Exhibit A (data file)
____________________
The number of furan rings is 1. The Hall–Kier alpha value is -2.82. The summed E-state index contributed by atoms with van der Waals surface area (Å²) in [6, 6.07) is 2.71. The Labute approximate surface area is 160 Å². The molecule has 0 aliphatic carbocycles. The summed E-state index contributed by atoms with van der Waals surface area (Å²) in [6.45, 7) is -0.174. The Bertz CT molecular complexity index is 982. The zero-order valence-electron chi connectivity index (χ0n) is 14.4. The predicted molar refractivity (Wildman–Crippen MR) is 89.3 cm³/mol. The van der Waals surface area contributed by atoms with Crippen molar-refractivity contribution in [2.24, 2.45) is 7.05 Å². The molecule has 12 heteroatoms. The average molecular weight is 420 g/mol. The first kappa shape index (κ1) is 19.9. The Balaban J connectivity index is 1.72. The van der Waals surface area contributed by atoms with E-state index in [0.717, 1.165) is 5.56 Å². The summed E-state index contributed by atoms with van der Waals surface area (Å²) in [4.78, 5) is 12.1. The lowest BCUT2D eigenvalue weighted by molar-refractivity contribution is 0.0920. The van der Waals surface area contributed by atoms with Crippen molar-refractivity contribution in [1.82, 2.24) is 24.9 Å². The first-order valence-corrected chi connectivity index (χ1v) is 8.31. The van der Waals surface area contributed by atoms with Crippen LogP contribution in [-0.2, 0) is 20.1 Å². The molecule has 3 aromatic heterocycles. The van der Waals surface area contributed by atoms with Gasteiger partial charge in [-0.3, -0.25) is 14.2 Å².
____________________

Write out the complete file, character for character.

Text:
The number of furan rings is 1. The Hall–Kier alpha value is -2.82. The summed E-state index contributed by atoms with van der Waals surface area (Å²) in [6, 6.07) is 2.71. The Labute approximate surface area is 160 Å². The molecule has 0 aliphatic carbocycles. The summed E-state index contributed by atoms with van der Waals surface area (Å²) in [6.45, 7) is -0.174. The Bertz CT molecular complexity index is 982. The zero-order valence-electron chi connectivity index (χ0n) is 14.4. The predicted molar refractivity (Wildman–Crippen MR) is 89.3 cm³/mol. The van der Waals surface area contributed by atoms with Crippen molar-refractivity contribution in [2.24, 2.45) is 7.05 Å². The molecule has 12 heteroatoms. The average molecular weight is 420 g/mol. The first kappa shape index (κ1) is 19.9. The Balaban J connectivity index is 1.72. The van der Waals surface area contributed by atoms with E-state index in [0.717, 1.165) is 5.56 Å². The summed E-state index contributed by atoms with van der Waals surface area (Å²) in [4.78, 5) is 12.1. The lowest BCUT2D eigenvalue weighted by molar-refractivity contribution is 0.0920. The van der Waals surface area contributed by atoms with Crippen molar-refractivity contribution in [1.82, 2.24) is 24.9 Å². The first-order valence-corrected chi connectivity index (χ1v) is 8.31. The van der Waals surface area contributed by atoms with Crippen LogP contribution in [-0.2, 0) is 20.1 Å². The molecule has 3 aromatic heterocycles. The van der Waals surface area contributed by atoms with Gasteiger partial charge in [-0.3, -0.25) is 14.2 Å².